While there is no Federal quarantine requirement for those entering the US, some states have quarantine requirements in place with their own respective requirements and exceptions. For example, both Hawaii and New York have mandatory 14-day quarantine requirements. You can read more about the New York quarantine requirement in our previous blog.
As of October 13, 2020, Hawaii has implemented a pre-travel testing option as an alternative to the state’s 14-day quarantine requirement. Unlike New York, who applies their quarantine requirements to those from certain high-risk states and countries, Hawaii is currently applying their 14-day quarantine requirement to all travellers entering the state, regardless of nationality, citizenship, or whether travel is domestic or international.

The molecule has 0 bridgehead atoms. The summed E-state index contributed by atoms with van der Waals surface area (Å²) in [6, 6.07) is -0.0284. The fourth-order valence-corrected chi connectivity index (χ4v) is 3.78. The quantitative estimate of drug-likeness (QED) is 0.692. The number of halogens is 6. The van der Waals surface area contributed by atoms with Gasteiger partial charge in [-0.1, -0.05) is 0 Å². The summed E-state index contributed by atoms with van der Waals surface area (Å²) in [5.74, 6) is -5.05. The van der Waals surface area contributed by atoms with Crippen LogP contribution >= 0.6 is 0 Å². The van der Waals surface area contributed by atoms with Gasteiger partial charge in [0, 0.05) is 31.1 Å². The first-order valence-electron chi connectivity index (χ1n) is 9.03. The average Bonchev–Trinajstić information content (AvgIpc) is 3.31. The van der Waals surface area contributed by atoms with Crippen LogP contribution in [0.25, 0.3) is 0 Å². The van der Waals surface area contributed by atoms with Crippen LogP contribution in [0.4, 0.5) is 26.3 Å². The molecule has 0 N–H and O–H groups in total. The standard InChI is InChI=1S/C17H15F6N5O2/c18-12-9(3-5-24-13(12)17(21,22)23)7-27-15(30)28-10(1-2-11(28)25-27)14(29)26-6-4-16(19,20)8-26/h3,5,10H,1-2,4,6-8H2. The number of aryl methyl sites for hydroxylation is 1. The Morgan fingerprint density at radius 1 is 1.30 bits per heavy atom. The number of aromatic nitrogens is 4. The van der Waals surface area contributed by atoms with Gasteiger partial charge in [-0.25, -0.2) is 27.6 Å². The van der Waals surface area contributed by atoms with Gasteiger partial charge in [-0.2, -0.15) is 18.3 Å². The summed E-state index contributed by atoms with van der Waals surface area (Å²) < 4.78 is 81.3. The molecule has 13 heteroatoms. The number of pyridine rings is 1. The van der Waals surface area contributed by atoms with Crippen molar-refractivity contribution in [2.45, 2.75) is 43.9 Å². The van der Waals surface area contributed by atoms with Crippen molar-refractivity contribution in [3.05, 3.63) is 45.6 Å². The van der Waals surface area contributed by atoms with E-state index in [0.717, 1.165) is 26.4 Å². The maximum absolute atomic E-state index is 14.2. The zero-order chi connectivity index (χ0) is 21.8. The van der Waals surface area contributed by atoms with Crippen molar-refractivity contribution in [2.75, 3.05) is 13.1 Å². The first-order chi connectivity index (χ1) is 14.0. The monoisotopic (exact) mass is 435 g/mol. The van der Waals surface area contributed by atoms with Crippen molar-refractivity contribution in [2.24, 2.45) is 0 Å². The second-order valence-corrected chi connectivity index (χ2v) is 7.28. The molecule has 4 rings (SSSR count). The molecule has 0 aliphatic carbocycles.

To be exempt from Hawaii’s 14-day quarantine requirement, the traveler would have to have tested negative of COVID-19 within 72 hours before entering Hawaii, completed and submitted the mandatory travel form, and passed temperature screening upon arrival at one of Hawaii’s airports. To qualifying for this exemption, Hawaii will only accept COVID-19 test results from one of the state’s trusted testing partners. As of now, the trusted testing partners are only in the United States and no international testing is accepted.
It is important to note that Hawaii’s quarantine exemption does not override the Federal ban on entry to the US for those who have been in certain countries within the 14 days prior to travel to the US, including the following:
- Schengen countries (Austria, Belgium, Czech Republic, Denmark, Estonia, Finland, France, Germany, Greece, Hungary, Iceland, Italy, Latvia, Liechtenstein, Lithuania, Luxembourg, Malta, Netherlands, Norway, Poland, Portugal, Slovakia, Slovenia, Spain, Sweden, Switzerland, Monaco, San Marino, and Vatican City);
- United Kingdom (England, Scotland, Wales, and Northern Ireland);
- Republic of Ireland; and
The immigration legal team at Moodys Tax continues to stay on the pulse of changes in immigration law and policy. Stay tuned for the latest.